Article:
JULIAN R. HUNTE (Saint Lucia), Special Committee Chairman, said in a closing statement that a number of issues had emerged from the discussion, including: the possible future inclusion of the question of Puerto Rico on the United Nations agenda and a possible United Nations visiting mission to Puerto Rico; the limitations on expanded participation by Puerto Rico in international organizations, even as such categories as observer status or associate membership were enjoyed by other Territories; and the applicability of General Assembly resolution 1514 (XV) to Puerto Rico on the right to self-determination and the relevance of Assembly resolution 1541 (XV), particularly as it related to the political status option of free association and integration.
He said that further emerging from the discussion were: the implications of the interpretation of the 2005 White House report defining Puerto Rico as an “un-incorporated territory” and a clarification from the administering Power as to whether the report’s findings meant a change of United States policy presented to the United Nations in 1952, which had resulted in the removal of Puerto Rico from the list of Non-self Governing Territories; the question of whether the rationale of General Assembly resolution 748, which had removed Puerto Rico from the list, should be revisited; the various methods by which Puerto Rico could exercise its right to self-determination, including by way of constitutional convention, plebiscite or other means; support expressed by various intergovernmental bodies in favour of a self-determination process in Puerto Rico; recognition of Puerto Rico’s cultural affinity and historic linkage with the wider Latin American and Caribbean region; the political and economic implications of applying United States federal law and jurisdiction to Puerto Rico, including that of law enforcement agencies and maritime trade regulations; responsibility for restoring and cleaning up Vieques in the context of land use and ownership; and the impact of multinational corporations in the context of economic ownership and control.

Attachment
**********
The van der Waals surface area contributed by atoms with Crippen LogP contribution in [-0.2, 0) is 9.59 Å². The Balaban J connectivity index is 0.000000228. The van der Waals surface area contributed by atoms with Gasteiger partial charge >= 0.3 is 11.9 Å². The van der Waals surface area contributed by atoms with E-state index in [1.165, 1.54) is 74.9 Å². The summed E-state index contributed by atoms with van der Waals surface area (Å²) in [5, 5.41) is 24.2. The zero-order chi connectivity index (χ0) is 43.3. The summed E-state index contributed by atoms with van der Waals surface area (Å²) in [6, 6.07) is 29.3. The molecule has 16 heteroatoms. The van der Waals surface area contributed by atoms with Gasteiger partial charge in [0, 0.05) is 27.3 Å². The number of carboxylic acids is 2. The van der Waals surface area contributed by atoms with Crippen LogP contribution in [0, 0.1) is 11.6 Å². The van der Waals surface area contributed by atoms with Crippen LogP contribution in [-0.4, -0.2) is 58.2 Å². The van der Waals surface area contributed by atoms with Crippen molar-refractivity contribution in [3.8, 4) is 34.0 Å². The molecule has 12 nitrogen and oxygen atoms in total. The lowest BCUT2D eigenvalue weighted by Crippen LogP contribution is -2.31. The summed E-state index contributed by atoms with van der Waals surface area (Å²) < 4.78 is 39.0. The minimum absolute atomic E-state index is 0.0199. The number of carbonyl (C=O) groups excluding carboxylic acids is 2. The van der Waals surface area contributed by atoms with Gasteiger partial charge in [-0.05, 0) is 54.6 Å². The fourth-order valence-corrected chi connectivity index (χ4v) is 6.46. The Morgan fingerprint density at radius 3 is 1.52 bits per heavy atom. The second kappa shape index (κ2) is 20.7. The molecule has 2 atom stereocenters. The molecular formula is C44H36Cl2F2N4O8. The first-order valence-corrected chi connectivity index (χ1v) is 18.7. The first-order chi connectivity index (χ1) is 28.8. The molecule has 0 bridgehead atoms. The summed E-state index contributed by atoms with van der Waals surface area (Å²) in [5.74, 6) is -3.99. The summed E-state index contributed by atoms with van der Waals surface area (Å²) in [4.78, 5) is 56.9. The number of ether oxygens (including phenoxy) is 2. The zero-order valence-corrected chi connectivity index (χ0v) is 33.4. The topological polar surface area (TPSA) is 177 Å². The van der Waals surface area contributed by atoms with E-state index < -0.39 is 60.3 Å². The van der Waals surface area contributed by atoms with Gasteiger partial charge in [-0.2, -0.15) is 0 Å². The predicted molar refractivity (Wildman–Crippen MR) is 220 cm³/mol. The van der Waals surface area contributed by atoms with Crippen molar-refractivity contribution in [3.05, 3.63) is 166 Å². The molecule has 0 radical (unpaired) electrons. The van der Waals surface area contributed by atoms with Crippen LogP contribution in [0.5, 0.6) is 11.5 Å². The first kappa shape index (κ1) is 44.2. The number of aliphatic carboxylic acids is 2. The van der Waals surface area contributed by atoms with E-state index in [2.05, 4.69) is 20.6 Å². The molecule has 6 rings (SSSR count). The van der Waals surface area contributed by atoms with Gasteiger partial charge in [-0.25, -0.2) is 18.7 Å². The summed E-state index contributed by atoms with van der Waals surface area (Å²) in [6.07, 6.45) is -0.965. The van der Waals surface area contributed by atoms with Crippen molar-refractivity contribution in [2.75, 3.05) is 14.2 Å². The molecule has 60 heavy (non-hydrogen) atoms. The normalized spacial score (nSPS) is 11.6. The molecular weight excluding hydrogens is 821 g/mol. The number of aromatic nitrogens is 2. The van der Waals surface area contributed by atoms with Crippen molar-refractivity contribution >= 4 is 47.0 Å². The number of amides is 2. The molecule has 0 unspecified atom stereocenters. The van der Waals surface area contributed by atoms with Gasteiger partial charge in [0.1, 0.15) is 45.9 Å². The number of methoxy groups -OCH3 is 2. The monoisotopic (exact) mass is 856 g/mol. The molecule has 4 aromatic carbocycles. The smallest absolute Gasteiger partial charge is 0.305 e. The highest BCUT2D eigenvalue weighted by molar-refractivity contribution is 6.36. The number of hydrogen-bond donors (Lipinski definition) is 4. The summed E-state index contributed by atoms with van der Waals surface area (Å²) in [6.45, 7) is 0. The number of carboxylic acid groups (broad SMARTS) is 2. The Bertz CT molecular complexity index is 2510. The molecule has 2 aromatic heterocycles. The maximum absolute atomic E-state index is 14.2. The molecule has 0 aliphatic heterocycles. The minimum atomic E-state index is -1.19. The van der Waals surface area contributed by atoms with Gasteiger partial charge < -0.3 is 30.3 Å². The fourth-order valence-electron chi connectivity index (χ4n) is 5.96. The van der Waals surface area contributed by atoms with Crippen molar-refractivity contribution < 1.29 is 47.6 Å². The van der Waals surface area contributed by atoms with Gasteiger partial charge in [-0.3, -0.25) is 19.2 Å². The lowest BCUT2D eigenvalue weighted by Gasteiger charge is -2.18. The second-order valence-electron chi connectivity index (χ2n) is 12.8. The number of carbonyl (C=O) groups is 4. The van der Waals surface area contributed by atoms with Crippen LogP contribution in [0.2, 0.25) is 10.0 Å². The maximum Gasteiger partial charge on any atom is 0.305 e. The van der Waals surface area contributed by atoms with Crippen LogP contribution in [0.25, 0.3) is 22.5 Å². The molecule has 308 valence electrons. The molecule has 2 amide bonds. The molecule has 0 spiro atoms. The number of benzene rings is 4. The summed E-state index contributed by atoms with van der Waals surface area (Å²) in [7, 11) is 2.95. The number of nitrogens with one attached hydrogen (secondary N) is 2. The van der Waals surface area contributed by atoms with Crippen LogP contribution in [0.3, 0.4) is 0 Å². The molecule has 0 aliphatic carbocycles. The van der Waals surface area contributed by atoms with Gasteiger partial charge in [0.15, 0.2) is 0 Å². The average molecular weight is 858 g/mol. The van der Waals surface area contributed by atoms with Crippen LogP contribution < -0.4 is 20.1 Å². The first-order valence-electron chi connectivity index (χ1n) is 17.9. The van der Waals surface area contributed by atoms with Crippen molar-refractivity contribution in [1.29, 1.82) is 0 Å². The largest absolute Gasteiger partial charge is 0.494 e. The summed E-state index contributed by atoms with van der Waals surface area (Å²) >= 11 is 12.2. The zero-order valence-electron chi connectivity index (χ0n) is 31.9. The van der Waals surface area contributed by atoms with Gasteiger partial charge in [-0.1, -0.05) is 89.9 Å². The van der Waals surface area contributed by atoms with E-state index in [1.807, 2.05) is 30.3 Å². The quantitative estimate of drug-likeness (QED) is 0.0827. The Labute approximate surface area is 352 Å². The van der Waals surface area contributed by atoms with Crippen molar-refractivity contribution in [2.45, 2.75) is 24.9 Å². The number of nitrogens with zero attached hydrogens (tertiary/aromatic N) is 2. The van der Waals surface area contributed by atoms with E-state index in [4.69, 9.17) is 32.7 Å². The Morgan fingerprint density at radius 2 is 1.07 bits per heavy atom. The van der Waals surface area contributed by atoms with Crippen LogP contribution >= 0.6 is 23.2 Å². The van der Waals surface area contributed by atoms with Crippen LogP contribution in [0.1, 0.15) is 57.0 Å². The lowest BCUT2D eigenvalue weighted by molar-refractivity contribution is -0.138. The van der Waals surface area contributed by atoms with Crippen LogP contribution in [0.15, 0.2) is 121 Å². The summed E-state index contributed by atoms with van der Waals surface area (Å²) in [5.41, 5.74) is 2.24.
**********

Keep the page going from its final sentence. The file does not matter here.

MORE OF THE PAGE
Those complex issues, which had been articulated by many petitioners, as well as a representative of the Governor of Puerto Rico, deserved due consideration by the Special Committee and the United Nations as a whole, he said. The overwhelming support for the General Assembly’s taking up of the self-determination of Puerto Rico by many petitioners, including the representatives of three main political parties, had been clearly expressed and such a development was consistent with operative paragraph 6 of the text adopted by the Special Committee on 12 June 2006, which reiterated the hope that the Assembly would give comprehensive consideration to the question of Puerto Rico in all its aspects. Such issues should be clarified so that the Puerto Rican people could move ahead in exercising their right to self-determination.
* *** *